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Czech Association for African Studies

Call for Papers - Africa of the past, Africa of the future: The dynamics of global conflicts, peace and development

This year the conference will be organized jointly by SOAS and the Philosophy Institute of the Czech Academy of Sciences, with a two-day conference in London and a two day’s symposium in Prague. The lecture series and the conference will share the same theme: “Africa of the past, Africa of the future”. The London conference will explore the “The dynamics of time in Africanist scholarship and art” while the Prague conference will focus on “The dynamics of global conflicts, peace and development”.

Asixoxe – Let’s Talk! SOAS Conference on African Philosophy

2th-3th May, Centre of Global Studies, Philosophy Institute of the Czech Academy of Sciences, Prague

5th -6th May, Russell Square Campus, SOAS, University of London

Africa is often portrayed as a continent without a future, a continent of innocent ignorance about time, a place of a blissful, animal-like existence in the present. Such is the basis of Hegel’s dismissal of the continent as an actor in the world’s history: “Africa . . . is the Unhistorical, Undeveloped Spirit, still involved in the conditions of mere nature” (Hegel 117). Hegel’s reading of Africa was very influential in Europe’s intellectual and political history, feeding directly into justifications of the colonial enterprise. Alternatively, Africa is depicted as a continent of the past, of perennial traditions that determine the present—and compromise the future. Such visions constitute a vein that goes through much Africanist discourse: from cultural theory, built upon issues of identity and cultural essentialism, via politics, which oftentimes strives to resurrect a putative precolonial past, to philosophy.

African philosophers such as John S. Mbiti have, notoriously, denied Africans the very capacity to conceive of a “distant future” (23) and found evidence of this in a range of African practices, down to the alleged grammatical incapacity of African languages to express the remote future. While Mbiti’s arguments can easily be refuted, the point he made about Africans’ lack of imagining the future is a complex one and it has been reasserted by other scholars. Johanna Offe confirms a glaring absence in Africa of the “modern” concept of a “contingent, and yet controllable future” (56). This concept underlies the notion of development understood as the readiness to alter one’s current practices to change a future situation; for that, the future situation must be imagined first—and it must be seen as determinable by human agency.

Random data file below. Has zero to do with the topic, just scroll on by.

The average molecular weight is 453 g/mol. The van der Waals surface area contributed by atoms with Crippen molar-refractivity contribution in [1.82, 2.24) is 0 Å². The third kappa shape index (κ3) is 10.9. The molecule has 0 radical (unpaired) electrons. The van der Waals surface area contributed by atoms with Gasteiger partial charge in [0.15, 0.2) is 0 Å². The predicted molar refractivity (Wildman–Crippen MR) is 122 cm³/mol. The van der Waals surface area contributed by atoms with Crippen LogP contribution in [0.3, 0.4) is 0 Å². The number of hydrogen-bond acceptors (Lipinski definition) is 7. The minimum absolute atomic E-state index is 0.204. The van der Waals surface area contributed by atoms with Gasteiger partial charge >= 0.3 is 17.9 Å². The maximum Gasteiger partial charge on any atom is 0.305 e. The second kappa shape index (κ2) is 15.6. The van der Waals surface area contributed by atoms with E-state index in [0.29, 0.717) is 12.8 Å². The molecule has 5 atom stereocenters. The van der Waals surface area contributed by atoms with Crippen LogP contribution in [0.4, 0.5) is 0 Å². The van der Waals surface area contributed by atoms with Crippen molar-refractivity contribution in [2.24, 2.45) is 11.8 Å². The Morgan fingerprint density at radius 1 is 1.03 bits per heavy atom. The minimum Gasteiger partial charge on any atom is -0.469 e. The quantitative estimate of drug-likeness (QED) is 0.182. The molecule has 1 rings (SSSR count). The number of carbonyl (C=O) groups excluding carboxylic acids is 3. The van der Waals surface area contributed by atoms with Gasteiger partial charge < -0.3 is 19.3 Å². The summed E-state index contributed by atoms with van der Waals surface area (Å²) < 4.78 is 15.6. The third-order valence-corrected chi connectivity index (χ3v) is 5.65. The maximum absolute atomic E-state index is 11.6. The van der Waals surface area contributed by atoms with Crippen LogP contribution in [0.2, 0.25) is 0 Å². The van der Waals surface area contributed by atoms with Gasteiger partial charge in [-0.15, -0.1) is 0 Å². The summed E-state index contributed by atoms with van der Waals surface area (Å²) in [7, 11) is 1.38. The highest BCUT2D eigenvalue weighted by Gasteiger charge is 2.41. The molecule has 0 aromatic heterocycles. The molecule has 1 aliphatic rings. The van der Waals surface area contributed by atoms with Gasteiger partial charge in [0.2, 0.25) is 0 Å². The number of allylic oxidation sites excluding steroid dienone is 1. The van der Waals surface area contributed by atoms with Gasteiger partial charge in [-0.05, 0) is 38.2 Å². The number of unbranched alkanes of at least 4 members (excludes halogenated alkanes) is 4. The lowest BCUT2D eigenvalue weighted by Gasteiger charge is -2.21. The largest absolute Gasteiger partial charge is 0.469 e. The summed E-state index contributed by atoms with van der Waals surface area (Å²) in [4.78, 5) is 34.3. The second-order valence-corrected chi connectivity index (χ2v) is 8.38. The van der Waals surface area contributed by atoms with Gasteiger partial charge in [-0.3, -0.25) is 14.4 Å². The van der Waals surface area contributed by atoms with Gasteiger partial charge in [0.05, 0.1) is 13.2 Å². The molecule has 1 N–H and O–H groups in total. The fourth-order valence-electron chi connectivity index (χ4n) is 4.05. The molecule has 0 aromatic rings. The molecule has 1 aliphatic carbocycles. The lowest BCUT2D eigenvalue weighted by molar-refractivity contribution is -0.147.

If, as Offe suggests in line with Pierre Bourdieu, in Africa the future is conceptualized as an inescapable “unfolding” (Offe 62) of events that are taking place in the present, following on from the present as its logical consequence, and it is “not contingent and open” (63) with “various [possible] outcomes” (62), but rather “expected and certain” (63), then of course the continent is locked in an eternal cyclical return of the same. The future only regurgitates the past and it is meaningless to make it the object of imagination because it is simply an extension of the present and past situation.

In a sharp contrast with this past-oriented outlook, more and more African thinkers and Africanists develop new thinking with regard to Africa’s futures. In counterbalance to the portrayal of Africa as “the zone of the absolute dystopia” in the media and in social sciences, where “African social reality is overdetermined by intimidating global scenarios, doomsday economic projections, weather predictions, medical reports on AIDS, and life-expectancy forecasts, all of which predict decades of immiserization” (Eshun 291-292), they approach to African futures through narratives such as cosmopolitanism, Afropolitanism, Afro-futurism and techno-science fictions.

Our project strives to analyzing the relevance of those new approaches as well as to outlining their interdisciplinarity as they deal with African global future. Can African sci-fi and Afrofuturism, for example, inspire a more future-oriented outlook in African philosophy, political sciences, anthropology, theology, sociology, economy, and vice versa? What effects would such an orientation have in these disciplines? How far do thinkers from these different areas of studies perceive African futures, particularly on account of current global conflicts, peace processes and the aspiration for development that shake this continent ?

We invite papers for the conference, while topics that speak to the outlined focus are preferred, we also welcome papers on other topics related to African philosophy and social sciences. Please confirm your participation and submit the titles of your papers by 1st April 2017 to the below mentioned email addresses. All queries should also be sent to related email address. Each speaker will be given 20 minutes for the presentation, with subsequent 10 minutes for questions and discussion. We envisage a subsequent publication of selected papers from the conference. There is no registration fee for presenters and other participants, but a previous registration is desirable.


Alena Rettová (This email address is being protected from spambots. You need JavaScript enabled to view it. )

Michelle Clarke (This email address is being protected from spambots. You need JavaScript enabled to view it. )

Department of the Languages and Cultures of Africa

SOAS, University of London

WC1H 0XG London

Albert Kasanda (This email address is being protected from spambots. You need JavaScript enabled to view it. )

Centre of Global Studies

Institute of Philosophy

Czech Academy of Sciences

Jilská 1, 110 00 Prague 1

Czech Republic


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